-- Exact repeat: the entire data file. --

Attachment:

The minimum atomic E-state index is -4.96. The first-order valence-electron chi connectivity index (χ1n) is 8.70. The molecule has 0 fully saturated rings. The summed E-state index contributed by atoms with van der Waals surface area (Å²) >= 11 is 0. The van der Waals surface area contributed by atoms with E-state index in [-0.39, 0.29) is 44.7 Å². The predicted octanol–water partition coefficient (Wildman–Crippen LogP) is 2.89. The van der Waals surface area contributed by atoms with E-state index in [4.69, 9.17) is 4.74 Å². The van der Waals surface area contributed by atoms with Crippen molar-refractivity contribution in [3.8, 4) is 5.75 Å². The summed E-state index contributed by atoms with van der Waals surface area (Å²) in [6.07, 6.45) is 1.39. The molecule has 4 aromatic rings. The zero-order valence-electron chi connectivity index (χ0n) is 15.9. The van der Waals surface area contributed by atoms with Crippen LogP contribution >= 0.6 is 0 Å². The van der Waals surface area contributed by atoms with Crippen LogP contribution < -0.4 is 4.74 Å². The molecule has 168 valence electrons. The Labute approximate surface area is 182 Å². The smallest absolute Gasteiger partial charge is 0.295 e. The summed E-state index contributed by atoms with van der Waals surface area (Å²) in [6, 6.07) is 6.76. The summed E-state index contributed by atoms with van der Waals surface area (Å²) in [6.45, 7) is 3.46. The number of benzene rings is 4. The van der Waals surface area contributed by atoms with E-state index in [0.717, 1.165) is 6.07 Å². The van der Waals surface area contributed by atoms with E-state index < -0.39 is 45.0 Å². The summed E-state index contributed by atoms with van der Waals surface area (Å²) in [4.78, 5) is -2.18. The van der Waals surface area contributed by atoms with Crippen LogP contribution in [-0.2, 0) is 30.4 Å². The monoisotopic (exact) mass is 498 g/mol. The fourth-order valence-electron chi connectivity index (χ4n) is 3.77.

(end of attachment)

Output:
The minimum atomic E-state index is -4.96. The first-order valence-electron chi connectivity index (χ1n) is 8.70. The molecule has 0 fully saturated rings. The summed E-state index contributed by atoms with van der Waals surface area (Å²) >= 11 is 0. The van der Waals surface area contributed by atoms with E-state index in [-0.39, 0.29) is 44.7 Å². The predicted octanol–water partition coefficient (Wildman–Crippen LogP) is 2.89. The van der Waals surface area contributed by atoms with E-state index in [4.69, 9.17) is 4.74 Å². The van der Waals surface area contributed by atoms with Crippen molar-refractivity contribution in [3.8, 4) is 5.75 Å². The summed E-state index contributed by atoms with van der Waals surface area (Å²) in [6.07, 6.45) is 1.39. The molecule has 4 aromatic rings. The zero-order valence-electron chi connectivity index (χ0n) is 15.9. The van der Waals surface area contributed by atoms with Crippen LogP contribution >= 0.6 is 0 Å². The van der Waals surface area contributed by atoms with Crippen LogP contribution < -0.4 is 4.74 Å². The molecule has 168 valence electrons. The Labute approximate surface area is 182 Å². The smallest absolute Gasteiger partial charge is 0.295 e. The summed E-state index contributed by atoms with van der Waals surface area (Å²) in [6, 6.07) is 6.76. The summed E-state index contributed by atoms with van der Waals surface area (Å²) in [6.45, 7) is 3.46. The number of benzene rings is 4. The van der Waals surface area contributed by atoms with E-state index in [0.717, 1.165) is 6.07 Å². The van der Waals surface area contributed by atoms with E-state index < -0.39 is 45.0 Å². The summed E-state index contributed by atoms with van der Waals surface area (Å²) in [4.78, 5) is -2.18. The van der Waals surface area contributed by atoms with Crippen LogP contribution in [-0.2, 0) is 30.4 Å². The monoisotopic (exact) mass is 498 g/mol. The fourth-order valence-electron chi connectivity index (χ4n) is 3.77.